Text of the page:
Create two compositions: one should be in low saturation and consist of a narrow value range; the other should be in high saturation and consist of a broad value range.
The composition can be any original idea of design, self-portrait, or copy of a photograph. The color medium utilized should be any paint medium or color-aid paper if constructed of solid shapes. Recommended size: no larger than 8”x8”.
Saturation defines a range from a pure hue (100%) to gray (0%) at a constant lightness level. A pure color is fully saturated.
From a perceptional point of view, saturation influences the grade of purity or vividness of a color or image. An unsaturated image is said to be dull, less colorful or washed out but can also give an impression of being softer or less harsh.
To begin, two copies of an identical landscape were traced and transferred to Bristol board. The identical images were specifically chosen to compare the visual impacts and differences saturation can produce. Both images were painted with gouache.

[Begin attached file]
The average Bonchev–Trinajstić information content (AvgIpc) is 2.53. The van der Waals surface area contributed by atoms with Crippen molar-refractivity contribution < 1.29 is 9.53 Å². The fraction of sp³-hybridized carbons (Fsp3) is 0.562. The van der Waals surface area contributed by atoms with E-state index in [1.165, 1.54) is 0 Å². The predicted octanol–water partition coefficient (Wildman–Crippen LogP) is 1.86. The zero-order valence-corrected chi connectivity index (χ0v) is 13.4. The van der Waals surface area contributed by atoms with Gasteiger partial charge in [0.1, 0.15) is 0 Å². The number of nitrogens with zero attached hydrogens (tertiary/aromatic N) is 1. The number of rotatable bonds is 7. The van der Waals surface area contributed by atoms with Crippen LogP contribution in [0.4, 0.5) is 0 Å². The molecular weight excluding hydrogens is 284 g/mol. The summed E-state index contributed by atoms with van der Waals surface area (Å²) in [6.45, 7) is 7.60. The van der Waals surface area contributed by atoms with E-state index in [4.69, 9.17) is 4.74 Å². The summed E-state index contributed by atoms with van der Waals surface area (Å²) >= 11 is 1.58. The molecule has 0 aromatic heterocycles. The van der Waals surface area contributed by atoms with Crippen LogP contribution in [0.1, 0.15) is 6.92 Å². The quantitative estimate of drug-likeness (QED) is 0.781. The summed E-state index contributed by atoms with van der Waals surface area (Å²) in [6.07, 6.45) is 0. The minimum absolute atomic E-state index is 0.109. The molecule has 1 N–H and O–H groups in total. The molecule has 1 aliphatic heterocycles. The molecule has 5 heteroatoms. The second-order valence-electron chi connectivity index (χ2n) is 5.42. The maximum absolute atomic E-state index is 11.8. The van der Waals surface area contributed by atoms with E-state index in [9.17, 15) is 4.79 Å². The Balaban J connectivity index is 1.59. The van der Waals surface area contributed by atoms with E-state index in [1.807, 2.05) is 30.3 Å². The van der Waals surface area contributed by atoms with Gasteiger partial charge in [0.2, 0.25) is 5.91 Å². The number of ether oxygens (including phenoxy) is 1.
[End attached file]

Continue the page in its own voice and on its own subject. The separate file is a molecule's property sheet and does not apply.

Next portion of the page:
I selected Cobalt for the sky background that occupied the upper portion of the composition. Next I painted the grass-covered hill in Permanent Green with patches of Light Green and brush of the same hue. To complement both the sky and the grass, the mountains were painted in Bright Orange and Carmine Red with Lemon Yellow highlights. To complete the work, the clouds were painted in a washed-out version of the same Cobalt and the tints were produced by utilizing a sponge-like application with the wash.
I used all of the same hues in both images and the same brushes for the same colors and the same techniques for every section; however, in my second version I added a gray to each color that was a mixture of Ivory Black and Bright White.